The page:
Elaine and Sydney Sussman Endowed Chair in Interventional Cardiology Presented to Alan W. Heldman

Before a packed auditorium full of family, friends, and University and Miller School of Medicine leadership, longtime philanthropists Sydney and Elaine Sussman made their latest gift in the hopes of improving care for cardiovascular patients for generations to come.

The Sussmans presented the Elaine and Sydney Sussman Endowed Chair in Interventional Cardiology to Alan W. Heldman, M.D., during a dedication ceremony October 7 on the medical school campus. As wife Elaine, daughter Andrea and her partner Bill Harris looked on, Sydney Sussman spoke of the teamwork needed to transform lives through gifts like an endowed chair.

“It is such a pleasure to be here with the individuals in this room: the doctors, our friends, future friends, and those that make great things in the world happen,” said Sussman. “Their intellect, their dedication, their whole lives are devoted to helping others.”

The Sussmans have made an enduring impact on the University of Miami Miller School of Medicine. They became ardent supporters of University of Miami Hospital (UMH) heart services, making a significant gift for equipment and space renovations, ultimately becoming principal donors and naming the Elaine and Sydney Sussman Cardiac Catheterization Laboratories in 2011.

Thanks to their generosity, UMH has a state-of-the-art facility where interventional cardiologists, heart surgeons, and nurses work as a tight-knit team to diagnose problems and perform lifesaving procedures ranging from angioplasty to aortic valve replacement. The lab contains advanced imaging equipment and robotic technology for superb accuracy.

In 2013, the Sussmans donated additional catheterization laboratory equipment, and pledged support to help build the University of Miami’s Crohn’s and Colitis Center, which now provides world-class care for those living with inflammatory bowel disease (IBD). Through interdisciplinary clinical care and laboratory research into Crohn’s disease and colitis, the Elaine and Sydney Sussman Family Crohn’s and Colitis Clinic at the University of Miami Hospital and Clinics provides a medical home for patients with chronic digestive disorders.

“It is the Sussmans’ commitment, not only to philanthropy for the University of Miami, but their citizenship of this country and setting a standard for people who have done very well in their lives and are prepared to give back, which gives a centerpiece to defining what it means to be an American,” said University of Miami President Donna E. Shalala.

The Sussmans presented the chair to its first recipient, Alan W. Heldman, M.D., the Director of Interventional Cardiology. Heldman said the Sussmans’ transformative gifts help him and his staff deliver exceptional care to patients, and save lives every day. He added that he was humbled by their generosity, and looked forward to bringing new and innovative cardiovascular concepts to fruition.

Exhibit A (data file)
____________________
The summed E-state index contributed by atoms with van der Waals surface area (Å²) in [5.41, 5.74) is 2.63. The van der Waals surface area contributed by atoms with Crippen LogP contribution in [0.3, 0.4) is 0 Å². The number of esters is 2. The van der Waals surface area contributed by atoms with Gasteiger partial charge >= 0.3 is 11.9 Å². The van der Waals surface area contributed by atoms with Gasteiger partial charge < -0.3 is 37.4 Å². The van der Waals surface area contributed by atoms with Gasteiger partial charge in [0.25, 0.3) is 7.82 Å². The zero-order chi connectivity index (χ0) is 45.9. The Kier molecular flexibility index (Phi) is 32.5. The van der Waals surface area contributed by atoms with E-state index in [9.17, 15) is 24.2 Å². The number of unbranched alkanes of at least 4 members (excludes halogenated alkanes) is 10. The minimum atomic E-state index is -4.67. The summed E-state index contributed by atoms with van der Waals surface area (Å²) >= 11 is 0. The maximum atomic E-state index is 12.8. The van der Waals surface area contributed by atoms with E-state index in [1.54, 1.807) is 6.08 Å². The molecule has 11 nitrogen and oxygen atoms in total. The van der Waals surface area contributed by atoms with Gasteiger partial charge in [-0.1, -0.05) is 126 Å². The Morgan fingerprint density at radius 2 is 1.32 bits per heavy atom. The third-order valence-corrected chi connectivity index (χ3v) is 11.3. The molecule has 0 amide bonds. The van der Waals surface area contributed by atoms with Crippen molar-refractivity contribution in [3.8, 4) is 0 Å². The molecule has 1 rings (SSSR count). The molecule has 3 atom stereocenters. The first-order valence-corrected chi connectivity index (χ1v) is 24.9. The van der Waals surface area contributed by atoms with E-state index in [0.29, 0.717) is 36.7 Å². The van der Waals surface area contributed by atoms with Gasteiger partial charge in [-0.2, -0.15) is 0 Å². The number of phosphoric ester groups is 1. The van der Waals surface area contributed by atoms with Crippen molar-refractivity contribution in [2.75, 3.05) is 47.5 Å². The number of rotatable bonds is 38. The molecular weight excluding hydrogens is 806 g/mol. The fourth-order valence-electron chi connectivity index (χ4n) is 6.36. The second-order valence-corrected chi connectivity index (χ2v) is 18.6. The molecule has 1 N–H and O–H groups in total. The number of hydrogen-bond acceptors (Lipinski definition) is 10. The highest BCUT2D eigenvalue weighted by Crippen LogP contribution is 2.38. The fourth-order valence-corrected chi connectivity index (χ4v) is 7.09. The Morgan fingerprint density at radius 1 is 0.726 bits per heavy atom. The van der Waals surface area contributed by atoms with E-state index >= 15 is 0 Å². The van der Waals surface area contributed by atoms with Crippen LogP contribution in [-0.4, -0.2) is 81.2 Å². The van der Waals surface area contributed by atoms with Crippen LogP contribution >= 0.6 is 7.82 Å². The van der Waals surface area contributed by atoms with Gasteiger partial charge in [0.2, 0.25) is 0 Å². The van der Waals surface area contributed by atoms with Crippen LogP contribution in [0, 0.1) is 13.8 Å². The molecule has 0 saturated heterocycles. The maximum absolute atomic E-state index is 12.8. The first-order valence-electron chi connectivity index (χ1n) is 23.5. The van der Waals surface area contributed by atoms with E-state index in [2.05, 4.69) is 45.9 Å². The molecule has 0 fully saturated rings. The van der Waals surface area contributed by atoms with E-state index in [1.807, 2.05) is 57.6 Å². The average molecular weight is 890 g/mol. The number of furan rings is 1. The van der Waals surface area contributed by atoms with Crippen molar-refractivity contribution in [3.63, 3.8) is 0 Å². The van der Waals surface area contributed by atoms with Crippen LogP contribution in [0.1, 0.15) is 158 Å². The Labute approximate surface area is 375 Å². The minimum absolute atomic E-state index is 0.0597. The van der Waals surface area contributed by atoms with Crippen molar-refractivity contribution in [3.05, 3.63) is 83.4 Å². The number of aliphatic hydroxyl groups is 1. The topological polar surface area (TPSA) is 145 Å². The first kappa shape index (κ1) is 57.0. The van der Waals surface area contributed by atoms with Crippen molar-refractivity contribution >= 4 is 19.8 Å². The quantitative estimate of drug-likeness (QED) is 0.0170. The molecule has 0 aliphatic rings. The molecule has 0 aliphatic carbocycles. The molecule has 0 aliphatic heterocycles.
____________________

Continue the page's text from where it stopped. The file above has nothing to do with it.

“This gift will allow me to focus even more on new ways of seeing the heart, seeing inside the heart, and being able to fix it,” said Heldman, who is also professor of medicine and Director of UM’s Comprehensive Program in Regenerative Medicine at the Interdisciplinary Stem Cell Institute. “Their gift is a lasting legacy and it is a great honor to be the first recipient.”

Heldman spent 12 years on the cardiology faculty at The Johns Hopkins University, where he was Director of Interventional Cardiology Innovation & Research, as well as a high-volume interventional operator.

He was a member of the first team to produce and test an effective drug-eluting stent, and he is an expert in the treatment and prevention of coronary restenosis. At UM, his clinical practice focuses on techniques for a number of interventional problem areas, including procedures in the elderly, in vein graft disease, in acute myocardial infarction, and in patients with vascular disease.

He also coordinates the multidisciplinary clinical effort for the evaluation and care of patients with hypertrophic cardiomyopathy, and is involved with new techniques developed to treat myocardial infarction and heart failure using catheter delivery of stem cells to the heart.

Pascal J. Goldschmidt, M.D., Senior Vice President for Medical Affairs and Dean of the Miller School, and CEO of the University of Miami Health System, told guests the endowed chair will allow Heldman the flexibility and resources to continue to promote a world-class cardiology division.

“An endowed chair is one of the most important gifts in higher education,” Goldschmidt said. “It is the highest academic honor and is provided to world-class scholars to support their research and education programs in perpetuity.”

“The foresight of donations in chairs, such as this one, ensures the future of the University to be a major research institution in the world today,” added Roy Weiss, M.D., Chair of the Department of Medicine. “It is this perpetual type of gift that allows the best clinicians and the best scientists to develop new cures, and new treatments for diseases that affect society today.”

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